New Telegraph

When journalists learnt how to report suicide, trauma more humanely

Nigerian media professionals were recently equipped with new skill sets on how to report issues relating to trauma, and suicide without glamorising it, causing others to want to copycat or revictimising survivors. The unique workshop and training was held at Msquare Hotel, Ikeja GRA, Lagos, recently. It was a unique training in that not many journalists have been beneficiaries of such an exercise and workshop. The workshop and training were organised by Idimma Health Initiative and Child Solidarity Group and the US Consulate General, Lagos State, supported it. According to experts, approximately 700,000 people commit suicide annually. The Founder of Idimma Health Initiative, Aisha Bubah, said the training was also aimed at promoting wholesome wellness.

Mental health

According to her, everyone has mental health, so saying that people have mental health is not an insult as most people used to think. Mental illness is a negative of mental health, she stated. Facilitating the session on ‘Understanding Mental Health’, Bubah explained that there is a difference between mental health and mental disorders. She said that mental health is the wellbeing in which the individual realises his or her abilities, can cope with the normal stresses of life and can work productively and fruitfully. She added: “Mental illness is recurring, and it can affect someone’s functioning and it has depth. Some people have a history of mental illness in their families and medication can regulate mental illness, and life stresses can trigger it. Some drugs affect and can cause depression. When people suffer depression and anxieties, they cannot be productive.” She added: “Depression is a leading cause of disability worldwide, affecting more than 264 million people. The global prevalence of anxiety disorders is estimated to be around 3.6% and 30% of Nigerians suffer mental illness, while 22% of Nigerians suffer from chronic depression and 1in 5 Nigerian youth have mental health problems. “Suicide and substance misuse are on the increase. Only about 4% of the country’s health budget goes to mental health. Nine out of 10 persons with mental disorders in Nigeria do not receive any services. Over 30% of Nigerians suffer from depression according to WHO and only about 10% have access to treatment.”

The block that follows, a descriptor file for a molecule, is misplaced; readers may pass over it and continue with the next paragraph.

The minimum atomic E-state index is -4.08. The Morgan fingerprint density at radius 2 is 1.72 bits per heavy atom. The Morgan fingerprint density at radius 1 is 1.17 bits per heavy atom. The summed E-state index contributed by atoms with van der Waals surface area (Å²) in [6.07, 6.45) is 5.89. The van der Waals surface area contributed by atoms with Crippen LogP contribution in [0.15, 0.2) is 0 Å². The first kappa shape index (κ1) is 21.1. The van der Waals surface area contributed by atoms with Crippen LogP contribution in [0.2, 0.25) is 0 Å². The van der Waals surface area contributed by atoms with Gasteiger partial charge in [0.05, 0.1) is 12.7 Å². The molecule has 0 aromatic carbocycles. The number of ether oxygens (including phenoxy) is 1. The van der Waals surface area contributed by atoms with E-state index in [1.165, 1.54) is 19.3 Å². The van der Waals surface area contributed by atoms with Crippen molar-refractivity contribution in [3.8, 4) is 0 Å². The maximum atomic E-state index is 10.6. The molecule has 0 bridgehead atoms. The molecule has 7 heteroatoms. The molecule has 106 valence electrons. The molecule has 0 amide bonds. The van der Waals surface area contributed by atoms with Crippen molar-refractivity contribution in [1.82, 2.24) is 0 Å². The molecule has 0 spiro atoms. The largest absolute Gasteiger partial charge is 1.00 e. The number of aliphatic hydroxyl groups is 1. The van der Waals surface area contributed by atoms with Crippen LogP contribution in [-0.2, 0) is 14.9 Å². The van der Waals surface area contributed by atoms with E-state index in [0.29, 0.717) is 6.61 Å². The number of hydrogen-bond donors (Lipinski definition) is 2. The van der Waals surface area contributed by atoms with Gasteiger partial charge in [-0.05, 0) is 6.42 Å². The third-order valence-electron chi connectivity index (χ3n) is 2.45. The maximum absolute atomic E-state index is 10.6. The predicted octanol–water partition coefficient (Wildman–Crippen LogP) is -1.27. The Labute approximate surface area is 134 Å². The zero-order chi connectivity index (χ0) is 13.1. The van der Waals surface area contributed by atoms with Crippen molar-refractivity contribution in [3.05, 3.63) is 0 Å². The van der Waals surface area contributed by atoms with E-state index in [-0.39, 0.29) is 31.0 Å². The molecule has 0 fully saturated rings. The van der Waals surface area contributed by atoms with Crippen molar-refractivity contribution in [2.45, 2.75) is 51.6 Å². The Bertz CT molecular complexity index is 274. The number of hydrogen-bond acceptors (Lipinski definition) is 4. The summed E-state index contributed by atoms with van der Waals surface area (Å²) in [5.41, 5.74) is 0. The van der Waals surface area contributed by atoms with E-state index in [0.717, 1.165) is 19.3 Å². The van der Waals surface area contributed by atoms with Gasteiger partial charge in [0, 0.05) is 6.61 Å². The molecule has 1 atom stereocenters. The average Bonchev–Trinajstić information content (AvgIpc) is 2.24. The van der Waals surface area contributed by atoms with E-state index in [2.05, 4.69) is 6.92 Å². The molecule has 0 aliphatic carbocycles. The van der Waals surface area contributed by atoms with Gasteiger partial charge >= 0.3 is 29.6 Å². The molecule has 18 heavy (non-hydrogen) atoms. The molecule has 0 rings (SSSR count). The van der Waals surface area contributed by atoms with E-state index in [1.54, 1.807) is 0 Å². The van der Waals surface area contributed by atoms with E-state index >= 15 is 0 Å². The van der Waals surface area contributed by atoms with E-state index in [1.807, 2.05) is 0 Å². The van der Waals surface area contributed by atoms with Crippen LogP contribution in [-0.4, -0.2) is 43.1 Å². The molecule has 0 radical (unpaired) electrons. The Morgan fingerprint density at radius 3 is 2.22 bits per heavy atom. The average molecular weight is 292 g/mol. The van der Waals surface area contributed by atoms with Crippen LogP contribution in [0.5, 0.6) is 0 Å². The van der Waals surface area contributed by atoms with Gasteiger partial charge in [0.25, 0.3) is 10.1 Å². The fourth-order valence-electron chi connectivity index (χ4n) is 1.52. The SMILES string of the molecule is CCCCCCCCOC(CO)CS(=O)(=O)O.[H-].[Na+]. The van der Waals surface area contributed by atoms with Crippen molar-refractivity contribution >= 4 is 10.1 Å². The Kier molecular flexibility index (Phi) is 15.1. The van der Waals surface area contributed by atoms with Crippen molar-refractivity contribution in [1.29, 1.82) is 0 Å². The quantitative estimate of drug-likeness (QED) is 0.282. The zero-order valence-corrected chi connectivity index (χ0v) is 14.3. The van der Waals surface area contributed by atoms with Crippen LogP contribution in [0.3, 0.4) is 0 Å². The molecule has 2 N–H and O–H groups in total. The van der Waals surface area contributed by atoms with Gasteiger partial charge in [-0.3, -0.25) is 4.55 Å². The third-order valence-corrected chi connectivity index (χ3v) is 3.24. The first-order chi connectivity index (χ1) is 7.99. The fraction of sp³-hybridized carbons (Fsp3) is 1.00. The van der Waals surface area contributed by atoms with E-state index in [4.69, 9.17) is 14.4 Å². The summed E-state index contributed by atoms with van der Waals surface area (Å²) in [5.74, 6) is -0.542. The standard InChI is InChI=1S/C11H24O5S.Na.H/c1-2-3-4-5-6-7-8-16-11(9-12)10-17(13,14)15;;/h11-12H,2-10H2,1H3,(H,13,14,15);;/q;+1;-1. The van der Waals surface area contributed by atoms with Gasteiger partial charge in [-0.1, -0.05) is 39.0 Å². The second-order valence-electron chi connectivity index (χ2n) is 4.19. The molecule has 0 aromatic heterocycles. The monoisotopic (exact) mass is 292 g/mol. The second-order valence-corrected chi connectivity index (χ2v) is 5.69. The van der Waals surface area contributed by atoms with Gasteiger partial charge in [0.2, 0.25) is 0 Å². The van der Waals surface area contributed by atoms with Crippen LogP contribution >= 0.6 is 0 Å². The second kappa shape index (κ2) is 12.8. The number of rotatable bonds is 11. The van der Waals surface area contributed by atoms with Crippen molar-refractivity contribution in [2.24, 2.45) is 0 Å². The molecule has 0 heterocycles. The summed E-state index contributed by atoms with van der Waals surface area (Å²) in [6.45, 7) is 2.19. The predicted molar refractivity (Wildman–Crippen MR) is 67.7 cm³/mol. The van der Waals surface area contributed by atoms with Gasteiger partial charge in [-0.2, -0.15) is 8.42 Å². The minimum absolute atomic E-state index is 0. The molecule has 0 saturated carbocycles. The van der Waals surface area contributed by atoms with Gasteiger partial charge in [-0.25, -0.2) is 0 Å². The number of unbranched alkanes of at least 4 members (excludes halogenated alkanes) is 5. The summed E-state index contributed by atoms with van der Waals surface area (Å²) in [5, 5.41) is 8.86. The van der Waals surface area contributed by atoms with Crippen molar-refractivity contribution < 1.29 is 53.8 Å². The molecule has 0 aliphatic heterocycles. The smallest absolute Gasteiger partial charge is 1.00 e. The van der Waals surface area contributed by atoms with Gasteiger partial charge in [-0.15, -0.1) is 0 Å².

A psychologist, Ms Chineze Okafor, facilitating the session on ‘Introduction to Suicide’, said that warning signs of suicide include verbal and thought clues, preoccupation with death, expressing a desire to die, talking about hopelessness, behavioural changes, withdrawal from activities, sudden recklessness, overwhelming guilt or shame, among others. She advised that all signs of suicide should be taken seriously. Diving into the major point of the workshop and training, Okafor explained that safe reporting refers to the ethical and responsible coverage of sensitive topics such as suicide, violence, mental health, and other potentially distressing issues. She added: “In the context of suicide reporting, safe reporting involves following guidelines and best practices to minimise the risk of causing harm, including the potential for contributing to suicide contagion or promoting harmful behaviour.” She enumerated safe reporting of suicide principles and practices as minimising graphic details, promoting help-seeking, sensitive language and framing, considering vulnerable audiences, educating and informing. She also maintained that reporting that failed to provide context or resources related to mental health, trauma, or suicide can leave audiences uninformed and ill-equipped to understand and respond to these issues. She mentioned that omitting information about available support services and resources may create a sense of hopelessness and isolation for those in need. Journalists were also made to understand that interviewing survivors of suicide attempts requires a careful and sensitive approach. She noted: “Approach the interview with sensitivity and empathy and be prepared to adapt your approach based on the survivor’s needs and responses.” She also explained that reporting suicide news is a deeply distressing and complex issue, which calls for a compassionate approach. She also spoke against attentiongrabbing stories, stressing that they could perpetuate the stigma surrounding mental health and suicide by contributing to misconceptions, fear, and a lack of understanding. This was also as she cautioned journalists to be hyper-careful in how they described stories of celebrity suicides.